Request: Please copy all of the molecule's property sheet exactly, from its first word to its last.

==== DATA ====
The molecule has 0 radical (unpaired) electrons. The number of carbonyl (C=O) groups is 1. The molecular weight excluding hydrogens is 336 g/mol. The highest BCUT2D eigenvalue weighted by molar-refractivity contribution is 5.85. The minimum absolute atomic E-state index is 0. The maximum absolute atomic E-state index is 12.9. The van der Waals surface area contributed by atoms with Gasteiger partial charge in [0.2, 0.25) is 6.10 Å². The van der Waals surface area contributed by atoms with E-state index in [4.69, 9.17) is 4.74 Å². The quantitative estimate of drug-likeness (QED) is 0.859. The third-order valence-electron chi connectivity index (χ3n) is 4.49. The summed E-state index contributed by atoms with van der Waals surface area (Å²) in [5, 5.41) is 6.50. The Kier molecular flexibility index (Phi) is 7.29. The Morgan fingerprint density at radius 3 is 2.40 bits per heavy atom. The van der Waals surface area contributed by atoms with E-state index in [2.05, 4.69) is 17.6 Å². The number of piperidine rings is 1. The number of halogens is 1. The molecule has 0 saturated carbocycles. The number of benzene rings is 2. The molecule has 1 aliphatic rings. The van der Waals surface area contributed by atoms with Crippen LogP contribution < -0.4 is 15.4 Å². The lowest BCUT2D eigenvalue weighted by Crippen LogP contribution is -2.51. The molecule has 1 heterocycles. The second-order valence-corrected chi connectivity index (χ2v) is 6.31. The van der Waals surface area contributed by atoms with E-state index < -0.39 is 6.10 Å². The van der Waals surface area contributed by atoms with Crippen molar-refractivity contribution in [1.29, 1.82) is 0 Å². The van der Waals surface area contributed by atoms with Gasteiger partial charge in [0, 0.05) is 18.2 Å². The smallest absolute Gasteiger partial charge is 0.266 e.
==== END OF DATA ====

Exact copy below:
The molecule has 0 radical (unpaired) electrons. The number of carbonyl (C=O) groups is 1. The molecular weight excluding hydrogens is 336 g/mol. The highest BCUT2D eigenvalue weighted by molar-refractivity contribution is 5.85. The minimum absolute atomic E-state index is 0. The maximum absolute atomic E-state index is 12.9. The van der Waals surface area contributed by atoms with Gasteiger partial charge in [0.2, 0.25) is 6.10 Å². The van der Waals surface area contributed by atoms with E-state index in [4.69, 9.17) is 4.74 Å². The quantitative estimate of drug-likeness (QED) is 0.859. The third-order valence-electron chi connectivity index (χ3n) is 4.49. The summed E-state index contributed by atoms with van der Waals surface area (Å²) in [5, 5.41) is 6.50. The Kier molecular flexibility index (Phi) is 7.29. The Morgan fingerprint density at radius 3 is 2.40 bits per heavy atom. The van der Waals surface area contributed by atoms with E-state index in [2.05, 4.69) is 17.6 Å². The number of piperidine rings is 1. The number of halogens is 1. The molecule has 0 saturated carbocycles. The number of benzene rings is 2. The molecule has 1 aliphatic rings. The van der Waals surface area contributed by atoms with Crippen LogP contribution < -0.4 is 15.4 Å². The lowest BCUT2D eigenvalue weighted by Crippen LogP contribution is -2.51. The molecule has 1 heterocycles. The second-order valence-corrected chi connectivity index (χ2v) is 6.31. The van der Waals surface area contributed by atoms with E-state index < -0.39 is 6.10 Å². The van der Waals surface area contributed by atoms with Crippen molar-refractivity contribution in [1.29, 1.82) is 0 Å². The van der Waals surface area contributed by atoms with Gasteiger partial charge in [0, 0.05) is 18.2 Å². The smallest absolute Gasteiger partial charge is 0.266 e.